State leaving $529 million on table

“For nearly 40 years, Nevada ranked at or near the bottom of all 50 states and most territories in getting back federal tax dollars that its residents and businesses send to Washington, D.C.,” Miles Dickson, principal at The JABarrett Co. told the Nevada Corporate Giving Council luncheon June 10.

According to Dickson’s report, in 2012 alone, Nevada was shortchanged an estimated $529 million (excluding Medicaid) of funding when compared to neighboring intermountain west states. This included significant sums available but not received from the U.S. Departments of Health and Human Services, Education, Labor, and Housing and Urban Development.

“This massive shortfall reduces the quality and quantity of services throughout the state and increases the general fund usage to fill in the gaps. In turn, the demand on local businesses to provide extra financial support is increased to replenish the general fund,” said Dickson.

Of the $600 billion to $700 billion distributed in the form of grants to each of the 50 states and the U.S. territories by Washington each year, Nevada receives back an average of between 63 and 68 cents of every dollar that the state sends to D.C., Dickson said.

Many states receive between 80 and 90 cents back for every dollar they send, and 10 to 15 states receive well over a dollar every cycle due to their aggressive grant application programs.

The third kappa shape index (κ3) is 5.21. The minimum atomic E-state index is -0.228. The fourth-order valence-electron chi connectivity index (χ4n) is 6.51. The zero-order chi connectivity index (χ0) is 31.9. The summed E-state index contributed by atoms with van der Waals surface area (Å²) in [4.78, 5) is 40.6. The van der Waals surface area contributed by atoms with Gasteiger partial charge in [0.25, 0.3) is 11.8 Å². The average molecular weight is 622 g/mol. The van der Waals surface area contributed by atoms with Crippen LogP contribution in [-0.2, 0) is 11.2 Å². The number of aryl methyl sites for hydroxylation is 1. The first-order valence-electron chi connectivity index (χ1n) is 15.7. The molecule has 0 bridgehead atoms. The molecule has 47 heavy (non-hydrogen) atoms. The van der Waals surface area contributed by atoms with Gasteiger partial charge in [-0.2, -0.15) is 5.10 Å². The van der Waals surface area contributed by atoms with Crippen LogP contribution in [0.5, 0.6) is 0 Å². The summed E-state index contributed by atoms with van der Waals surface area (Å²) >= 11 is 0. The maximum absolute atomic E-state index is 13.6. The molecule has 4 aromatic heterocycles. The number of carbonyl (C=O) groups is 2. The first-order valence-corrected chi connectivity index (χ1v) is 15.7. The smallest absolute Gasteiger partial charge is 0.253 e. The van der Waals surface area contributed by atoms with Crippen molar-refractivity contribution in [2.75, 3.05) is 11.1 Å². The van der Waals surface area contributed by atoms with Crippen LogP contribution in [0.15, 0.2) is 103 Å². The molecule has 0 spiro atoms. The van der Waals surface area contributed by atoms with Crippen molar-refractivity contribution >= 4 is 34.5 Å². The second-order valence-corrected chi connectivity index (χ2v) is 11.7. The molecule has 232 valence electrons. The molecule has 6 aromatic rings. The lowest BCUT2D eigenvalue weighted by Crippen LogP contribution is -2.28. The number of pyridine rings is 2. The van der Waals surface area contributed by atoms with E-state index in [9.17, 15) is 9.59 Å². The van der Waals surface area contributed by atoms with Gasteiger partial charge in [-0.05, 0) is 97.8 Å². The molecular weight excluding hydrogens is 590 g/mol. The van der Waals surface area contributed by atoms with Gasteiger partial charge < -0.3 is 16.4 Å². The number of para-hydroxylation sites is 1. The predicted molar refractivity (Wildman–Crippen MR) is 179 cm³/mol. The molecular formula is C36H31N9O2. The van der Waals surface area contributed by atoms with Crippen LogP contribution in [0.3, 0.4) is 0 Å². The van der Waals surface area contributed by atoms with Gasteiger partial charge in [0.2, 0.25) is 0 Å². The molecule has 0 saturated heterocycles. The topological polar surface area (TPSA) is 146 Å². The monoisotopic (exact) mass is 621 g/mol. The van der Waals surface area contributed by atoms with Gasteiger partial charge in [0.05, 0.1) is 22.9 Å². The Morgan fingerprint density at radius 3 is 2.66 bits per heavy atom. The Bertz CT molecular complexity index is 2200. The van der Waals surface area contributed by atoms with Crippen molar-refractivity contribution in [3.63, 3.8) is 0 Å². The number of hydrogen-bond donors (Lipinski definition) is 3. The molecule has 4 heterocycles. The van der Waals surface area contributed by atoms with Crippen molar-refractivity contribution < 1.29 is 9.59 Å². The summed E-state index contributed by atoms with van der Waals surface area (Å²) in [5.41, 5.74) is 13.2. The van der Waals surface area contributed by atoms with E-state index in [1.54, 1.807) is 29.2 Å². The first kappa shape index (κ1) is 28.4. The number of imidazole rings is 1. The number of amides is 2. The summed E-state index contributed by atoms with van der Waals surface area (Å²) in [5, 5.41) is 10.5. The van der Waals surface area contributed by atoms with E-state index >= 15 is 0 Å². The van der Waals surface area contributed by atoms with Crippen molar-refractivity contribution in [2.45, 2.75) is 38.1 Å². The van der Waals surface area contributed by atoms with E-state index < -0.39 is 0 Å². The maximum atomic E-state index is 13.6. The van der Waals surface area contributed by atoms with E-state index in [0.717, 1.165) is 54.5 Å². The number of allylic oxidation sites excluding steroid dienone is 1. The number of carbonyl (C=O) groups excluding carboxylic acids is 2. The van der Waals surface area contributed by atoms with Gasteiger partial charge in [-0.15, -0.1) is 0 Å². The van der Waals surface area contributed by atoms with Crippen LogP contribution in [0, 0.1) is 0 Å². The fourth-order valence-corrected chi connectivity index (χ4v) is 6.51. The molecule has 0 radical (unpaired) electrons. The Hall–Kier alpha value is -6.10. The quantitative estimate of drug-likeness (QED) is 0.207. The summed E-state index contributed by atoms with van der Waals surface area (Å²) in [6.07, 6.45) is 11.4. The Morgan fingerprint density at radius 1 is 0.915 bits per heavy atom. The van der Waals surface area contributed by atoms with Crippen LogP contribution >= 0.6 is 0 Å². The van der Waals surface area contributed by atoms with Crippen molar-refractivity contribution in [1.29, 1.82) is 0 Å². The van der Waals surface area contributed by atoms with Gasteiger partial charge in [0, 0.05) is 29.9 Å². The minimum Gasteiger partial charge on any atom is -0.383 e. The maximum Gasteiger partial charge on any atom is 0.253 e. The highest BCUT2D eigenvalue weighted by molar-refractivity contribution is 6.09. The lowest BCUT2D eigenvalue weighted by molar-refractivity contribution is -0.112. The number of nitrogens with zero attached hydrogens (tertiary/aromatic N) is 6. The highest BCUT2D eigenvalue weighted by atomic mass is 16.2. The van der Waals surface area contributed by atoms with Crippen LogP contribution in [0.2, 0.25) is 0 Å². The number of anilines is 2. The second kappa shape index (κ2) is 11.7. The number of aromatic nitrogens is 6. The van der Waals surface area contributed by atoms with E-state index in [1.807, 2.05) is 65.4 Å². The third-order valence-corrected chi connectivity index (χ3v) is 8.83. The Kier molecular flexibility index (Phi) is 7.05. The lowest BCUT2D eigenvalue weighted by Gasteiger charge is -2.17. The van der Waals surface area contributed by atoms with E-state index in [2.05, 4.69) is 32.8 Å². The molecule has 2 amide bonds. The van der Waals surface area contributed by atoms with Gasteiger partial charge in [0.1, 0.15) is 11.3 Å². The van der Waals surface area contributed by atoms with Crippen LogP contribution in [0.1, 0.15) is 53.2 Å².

Gov. Jerry Brown of California and Gov. Jan Brewer of Arizona have made grant application programs a priority for their states and in return receive some of the highest returns on their dollars.

“One of the things that has held Nevada back is the fact that our Legislature only meets for five months every other year, slowing the approval of grant applications,” Dickson said.

To rectify that situation, Gov. Brian Sandoval worked with the Legislature in 2011 to establish the Office of Grant Procurement.

In 2015, the Nevada Advisory Council on Federal Assistance (Grants Council) was established. This unique council of public, private, and nonprofit leaders is tasked with identifying barriers and developing solutions to increase federal grant funding.

Beginning in December 2015, the Grants Council had numerous and productive open meetings in which it identified and narrowed its focus to four primary issues that will be brought forward during the 2017 legislative session:

1. Establish a pilot fund of approximately $10 million for the biennium to allow the Governor’s Office of Finance, Grant’s Office, and state agencies the cash funds needed to secure high-priority, high-return competitive grants.

2. Fund and establish a statewide grants management system to identify and coordinate grant opportunities, as well as manage and report awarded grants.

3. Streamline the approval process for grant-related work plans while maintaining budgetary oversight.

4. Modify the language in the biennial budget authorization that creates a disincentive for agencies to pursue and secure federal grants.

Dickson is a third-generation Las Vegan with expertise and insight in public affairs, public policy, partnership development, social responsibility and strategy. The JABarrett Co. is a Las Vegas-based management consulting firm that serves leading businesses, governments and not-for-profit organizations.

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